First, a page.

A mighty national menace to sham
All talk and no cider
Approval
Argument against suicide
As good and ridiculous a soul as ever was.
Buffalo!  I mortally hate that society there
Casanova
Condition my room is always in when you are not around
Conversationally and being yelled at
Could easily get excited over any kind of monotony,
De Foe's 'Roxana'
Dead people who go through the motions of life
Deprived of the soothing consolation of swearing
Die in the promptest kind of a way and no fooling around
Doctors do know so little and they do charge so much for it.
Frankness is a jewel; only the young can afford it
General Grant
Genius defies the laws of perspective
Get me rid of Buffalo!
Great pity that they allowed her to die a natural death
Hard to please about things she doesn't know anything about
He that waiteth for all men to be satisfied with his plan
Helpless and irresponsible coffee-mill ground by the hand of God
Heroic endurance that resembles contentment
Hollowness and pretense of office-seeking
Honest men must be pretty scarce
Hope deferred maketh the heart sick
How fast our dead fly from us
I never greatly envied anybody but the dead
I wonder how they can lie so.  It comes of practice, no doubt
I am tired of waiting for that man to get old
If this is going to be too much trouble to you
In the long analysis of the ages it is the truth that counts
Jacobs
Just about enough cats to go round
Moral bulwark reared against hypocrisy and superstition
Never approximated, never compromised
One should be gentle with the ignorant
Quit sorry that Heaven makes the days so short
Rousseau
Short life and a merry one be yours
Sunday is the only day that brings unbearable leisure
Symbol of the human race ought to be an ax
The coveted estate of silence, time's only absolute gift
They don't run her now
To be busy is a man's only happiness
Uncover such a sore as that and show it to another
Villagers watch each other and so make cowards of each other
We went outside to keep from getting wet
What a pleasure there is in revenge!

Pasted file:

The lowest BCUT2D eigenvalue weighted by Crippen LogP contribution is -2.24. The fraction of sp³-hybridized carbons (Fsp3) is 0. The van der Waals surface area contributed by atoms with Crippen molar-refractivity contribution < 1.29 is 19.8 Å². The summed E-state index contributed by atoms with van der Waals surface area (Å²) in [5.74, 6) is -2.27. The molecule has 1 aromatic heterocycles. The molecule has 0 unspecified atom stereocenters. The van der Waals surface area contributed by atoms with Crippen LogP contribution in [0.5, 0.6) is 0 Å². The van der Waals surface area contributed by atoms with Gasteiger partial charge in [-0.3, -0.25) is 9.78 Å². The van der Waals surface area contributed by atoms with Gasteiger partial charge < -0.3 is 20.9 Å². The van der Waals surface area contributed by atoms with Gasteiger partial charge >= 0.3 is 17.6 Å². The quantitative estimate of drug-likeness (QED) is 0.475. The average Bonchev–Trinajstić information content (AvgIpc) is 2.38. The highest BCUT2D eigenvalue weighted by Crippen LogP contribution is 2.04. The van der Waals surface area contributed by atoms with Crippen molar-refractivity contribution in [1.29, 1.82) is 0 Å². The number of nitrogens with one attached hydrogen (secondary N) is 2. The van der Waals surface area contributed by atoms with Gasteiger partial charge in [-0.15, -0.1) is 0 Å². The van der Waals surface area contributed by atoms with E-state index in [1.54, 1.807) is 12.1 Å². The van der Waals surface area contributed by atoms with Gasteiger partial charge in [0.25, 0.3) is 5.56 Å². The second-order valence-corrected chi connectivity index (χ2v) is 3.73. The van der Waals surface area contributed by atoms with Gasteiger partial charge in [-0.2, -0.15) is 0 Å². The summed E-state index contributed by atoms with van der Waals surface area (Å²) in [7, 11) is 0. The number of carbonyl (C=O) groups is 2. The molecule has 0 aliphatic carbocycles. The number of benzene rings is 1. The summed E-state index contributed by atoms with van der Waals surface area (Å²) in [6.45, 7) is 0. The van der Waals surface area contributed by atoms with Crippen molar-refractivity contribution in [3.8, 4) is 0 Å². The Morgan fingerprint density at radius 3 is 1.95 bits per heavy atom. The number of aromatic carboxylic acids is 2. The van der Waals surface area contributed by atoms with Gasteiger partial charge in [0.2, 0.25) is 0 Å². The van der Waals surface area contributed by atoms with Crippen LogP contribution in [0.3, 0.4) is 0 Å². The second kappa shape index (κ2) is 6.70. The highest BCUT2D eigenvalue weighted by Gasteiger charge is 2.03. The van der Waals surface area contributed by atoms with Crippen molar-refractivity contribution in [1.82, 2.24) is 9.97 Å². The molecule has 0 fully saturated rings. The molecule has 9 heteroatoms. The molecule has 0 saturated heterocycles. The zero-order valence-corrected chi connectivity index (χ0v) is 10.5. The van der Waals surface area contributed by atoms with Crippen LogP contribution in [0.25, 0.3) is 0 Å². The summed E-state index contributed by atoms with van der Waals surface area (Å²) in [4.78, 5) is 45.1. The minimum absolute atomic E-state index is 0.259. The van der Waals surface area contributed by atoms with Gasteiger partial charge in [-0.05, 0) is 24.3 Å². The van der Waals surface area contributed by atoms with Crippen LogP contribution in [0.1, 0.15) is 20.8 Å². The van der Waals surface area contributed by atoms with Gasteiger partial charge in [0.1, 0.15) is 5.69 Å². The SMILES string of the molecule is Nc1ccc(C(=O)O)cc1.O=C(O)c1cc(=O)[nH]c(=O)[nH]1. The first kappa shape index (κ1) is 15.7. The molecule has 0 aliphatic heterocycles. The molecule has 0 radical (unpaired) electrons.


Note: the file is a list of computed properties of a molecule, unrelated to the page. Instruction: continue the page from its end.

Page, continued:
What a pity it is that one's adventures never happen!
When in doubt, tell the truth
When it is my turn, I don't





A CHRONOLOGICAL LIST OF MARK TWAIN'S WORK

PUBLISHED AND OTHERWISE--FROM 1851-1910
by Albert Bigelow Paine

Note 1.--This is not a detailed bibliography, but merely a general list
of Mark Twain's literary undertakings, in the order of performance,
showing when, and usually where, the work was done, when and where first
published, etc.  An excellent Mark Twain bibliography has been compiled
by Mr. Merle Johnson, to whom acknowledgments are due for important
items.

Note 2.--Only a few of the more important speeches are noted.  Volumes
that are merely collections of tales or articles are not noted.

Note 3.--Titles are shortened to those most commonly in use, as "Huck
Finn" or "Huck" for "The Adventures of Huckleberry Finn."

Names of periodicals are abbreviated.

The initials U. E.  stand for the "Uniform Edition" of Mark Twain's
works.

The chapter number or numbers in the line with the date refers to the
place in MARK TWAIN, A BIOGRAPHY where the items are mentioned.


                                 1851.
                   (See Chapter xviii of this work.)

Edited the Hannibal Journal during the absence of the owner and editor,
Orion Clemens.
Wrote local items for the Hannibal Journal.
Burlesque of a rival editor in the Hannibal Journal.
Wrote two sketches for The Sat.  Eve.  Post (Philadelphia).
To MARY IN H-l.  Hannibal Journal.


                                 1852-53.
                           (See Chapter xviii.)

JIM WOLFE AND THE FIRE-Hannibal Journal.
Burlesque of a rival editor in the Hannibal Journal.


                                 1853.
                           (See Chapter xix.)

Wrote obituary poems-not published.
Wrote first letters home.


                                 1855-56.
                        (See Chapters xx and xxi.)

First after-dinner speech; delivered at a printers' banquet in Keokuk,
Iowa.
Letters from Cincinnati, November 16, 1856, signed "Snodgrass"--
Saturday Post (Keokuk).

                                 1857.
                           (See Chapter xxi.)

Letters from Cincinnati, March 16, 1857, signed "Snodgrass"--Saturday
Post (Keokuk).


                                  1858.

Anonymous contributions to the New Orleans Crescent and probably to St.
Louis papers.

                                 1859.
                 (See Chapter xxvii; also Appendix B.)

Burlesque of Capt. Isaiah Sellers--True Delta (New Orleans), May 8 or 9.


                                  1861.
                      (See Chapters xxxiii to xxxv.)


Letters home, published in The Gate City (Keokuk).


                                  1862.
                     (See Chapters xxxv to xxxviii.)

Letters and sketches, signed "Josh," for the Territorial Enterprise
(Virginia City, Nevada).
REPORT OF THE LECTURE OF PROF. PERSONAL PRONOUN--Enterprise.
REPORT OF A FOURTH OF JULY ORATION--Enterprise.
THE PETRIFIED MAN--Enterprise.
Local news reporter for the Enterprise from August.


                                 1863.